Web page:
City urged to retool rehabbing program Housing: Saving deteriorated houses often costs more than the structures are worth. Baltimore officials admit a need for tighter controls.

December 15, 1997|By John B. O'Donnell And Ronnie Greene | John B. O'Donnell And Ronnie Greene,SUN STAFF Contributing to these articles: Michael J. Himowitz, electronic news editor; Genice Owens, editorial assistant for electronic news; and news researchers Jean L. Packard and Paul McCardell.

The City Council president eyed the proposals -- $1 million to renovate six houses in Sandtown Winchester, another $1.6 million for nine nearby on Gilmor Street -- and blinked.

From his seat at the city Board of Estimates, Lawrence A. Bell III wondered if it all made financial sense.

"At what point," he asked early last year, "do we say we could construct twice as many houses with the same amount of money as we are spending to renovate them?"

But as on other days at City Hall, as with other questions about the high price of Baltimore's low-cost housing, the answers came in words, not action.

The projects Bell questioned are part of a city rebuilding campaign that aims to remove blight from depressed neighborhoods while providing homes for the poor and working middle class.

But a seven-month Sun investigation found that the $300 million effort has frequently faltered in a system that mixes public money, loose guidelines and inexperienced developers.

The results include unfinished projects, construction delays and budget overruns.

So, how can the city improve its program to rebuild neighborhoods? Suggestions come from recipients of public funds to bureaucrats to urban experts -- and, belatedly, from the city's Department of Housing and Community Development.

Simply, they suggest, it's time for Baltimore to rebuild its rebuilding campaign.

Some ideas:

Consider setting limits on the amount allotted to repair houses, adjusted to size and scope. For years, the city set loose guidelines but consistently exceeded them. By enforcing a strict cap, as the state does in one rental housing program that limits costs to $65,000 per unit, Baltimore would begin to rein in runaway budgets eating away its housing dollars.

Last week, after Sun inquiries about the city's high rehab bills, Housing Commissioner Daniel P. Henson III took a step in this direction, issuing guidelines that limit the amount of money his agency will provide for construction projects.

Require developers to bring more equity to the table. Sometimes, public sources provide more than $9 of every $10 spent, a ratio experts say may signal that the developer is financially unstable and invites ballooning budgets or collapsing projects. On Brentwood Avenue, public sources funded 99 percent of the budget. On Arlington Avenue and Mosher Street, 94 percent. Each time, developers encountered problems.

"It's real common sense: When you're spending public dollars, the more they can leverage private dollars, the better off you typically are," said Sandra J. Newman, a Johns Hopkins University housing expert. The public portion, she said, should be "the icing on the cake -- with most of the investment coming from the private sector."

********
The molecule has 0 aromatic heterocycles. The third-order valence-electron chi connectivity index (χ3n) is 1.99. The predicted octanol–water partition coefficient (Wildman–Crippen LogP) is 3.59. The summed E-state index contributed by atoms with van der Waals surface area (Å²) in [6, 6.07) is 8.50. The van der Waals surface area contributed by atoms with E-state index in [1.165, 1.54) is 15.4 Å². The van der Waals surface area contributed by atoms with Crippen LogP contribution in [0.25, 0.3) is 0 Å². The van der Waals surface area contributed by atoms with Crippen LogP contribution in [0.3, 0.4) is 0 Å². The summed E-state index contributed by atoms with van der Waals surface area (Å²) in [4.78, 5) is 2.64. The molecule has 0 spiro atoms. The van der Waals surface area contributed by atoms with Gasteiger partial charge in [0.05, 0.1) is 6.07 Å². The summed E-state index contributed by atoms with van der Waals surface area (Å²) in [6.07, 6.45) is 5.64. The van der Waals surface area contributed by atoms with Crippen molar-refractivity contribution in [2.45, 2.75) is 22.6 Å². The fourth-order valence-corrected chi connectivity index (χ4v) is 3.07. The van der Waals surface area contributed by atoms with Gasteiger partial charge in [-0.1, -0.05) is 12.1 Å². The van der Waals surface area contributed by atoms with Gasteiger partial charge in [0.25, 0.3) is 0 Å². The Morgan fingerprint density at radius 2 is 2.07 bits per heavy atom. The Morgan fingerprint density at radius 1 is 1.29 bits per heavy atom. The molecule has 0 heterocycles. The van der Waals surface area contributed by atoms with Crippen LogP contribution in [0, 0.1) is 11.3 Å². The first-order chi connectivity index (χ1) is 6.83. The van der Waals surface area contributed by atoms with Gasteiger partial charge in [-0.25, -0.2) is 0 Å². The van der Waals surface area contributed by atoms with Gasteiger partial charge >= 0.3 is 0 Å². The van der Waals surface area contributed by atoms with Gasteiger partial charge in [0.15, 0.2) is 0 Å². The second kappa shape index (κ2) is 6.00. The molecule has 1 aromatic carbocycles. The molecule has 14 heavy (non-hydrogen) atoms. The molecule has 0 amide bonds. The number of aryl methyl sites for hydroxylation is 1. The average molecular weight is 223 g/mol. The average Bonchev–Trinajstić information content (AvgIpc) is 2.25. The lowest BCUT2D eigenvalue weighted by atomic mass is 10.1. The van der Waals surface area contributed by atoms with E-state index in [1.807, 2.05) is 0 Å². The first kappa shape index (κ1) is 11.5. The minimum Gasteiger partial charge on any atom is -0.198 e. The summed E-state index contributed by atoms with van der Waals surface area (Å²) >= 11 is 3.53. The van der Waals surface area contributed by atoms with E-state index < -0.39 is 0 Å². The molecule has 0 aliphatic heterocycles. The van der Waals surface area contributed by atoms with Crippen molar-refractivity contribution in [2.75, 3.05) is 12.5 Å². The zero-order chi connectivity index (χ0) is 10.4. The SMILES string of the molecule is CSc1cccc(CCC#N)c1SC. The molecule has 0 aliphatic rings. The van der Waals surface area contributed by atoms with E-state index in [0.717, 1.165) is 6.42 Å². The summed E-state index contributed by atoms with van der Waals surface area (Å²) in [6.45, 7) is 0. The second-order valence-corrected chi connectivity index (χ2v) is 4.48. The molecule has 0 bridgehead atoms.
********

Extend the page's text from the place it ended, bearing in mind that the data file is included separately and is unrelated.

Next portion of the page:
Hire fewer first-time developers. Even when they finish a job, success often comes after miscues that require costly help from taxpayers. A developer working on his first new construction job, for instance, ran well over budget while building modular homes in Cherry Hill.

Tighten requirements on loan recipients so companies such as the Brown Group -- headed by a convicted felon with a 30-year arrest record -- do not receive city money. The company got nearly $80,000 but repaid none of it and failed to finish the job repairing two city rowhouses.

Just last week, Commissioner Henson made clear it is time for the city to curtail the high costs of its rebuilding campaign, opting for demolition when "rehab costs far exceed value." He made his comments while announcing several reforms in the way his agency issues public housing money.

"Let me further stress this point," he told a public forum. "We can no longer put what may result in extraordinary funding into one-, two-, three-, four- and five-unit rehab projects without having a comprehensive plan for the entire block."

The public record shows the city has consistently supported such small-volume, high-dollar budgets.

Three months ago, Henson's agency won approval to pay a nonprofit organization $866,411 to restore seven vacant rowhouses scattered among other boarded derelicts on Guilford Avenue, East 23rd Street and Homewood Avenue. The average per-house cost came to $123,773 for homes that would be sold with first mortgages of less than 50,000.

On North Broadway, the city is pressing ahead with plans to rehab two rowhouses into four apartments at a price of at least $186,000 per house.

And on North Gilmor Street in West Baltimore, the city helped finance a rehab of 10 vacant houses and construction of two more on a budget that grew to $1.8 million.

These high costs have eaten away at precious housing dollars, tripping up a vital city program.

"Many of the people I talked to made it clear that dealing with all of the problems will take much more money than is available out there," said Hopkins' Newman, who is studying Baltimore's housing market.

"Which makes it all the more important to have a careful plan and a strategic plan in how these dollars are spent."

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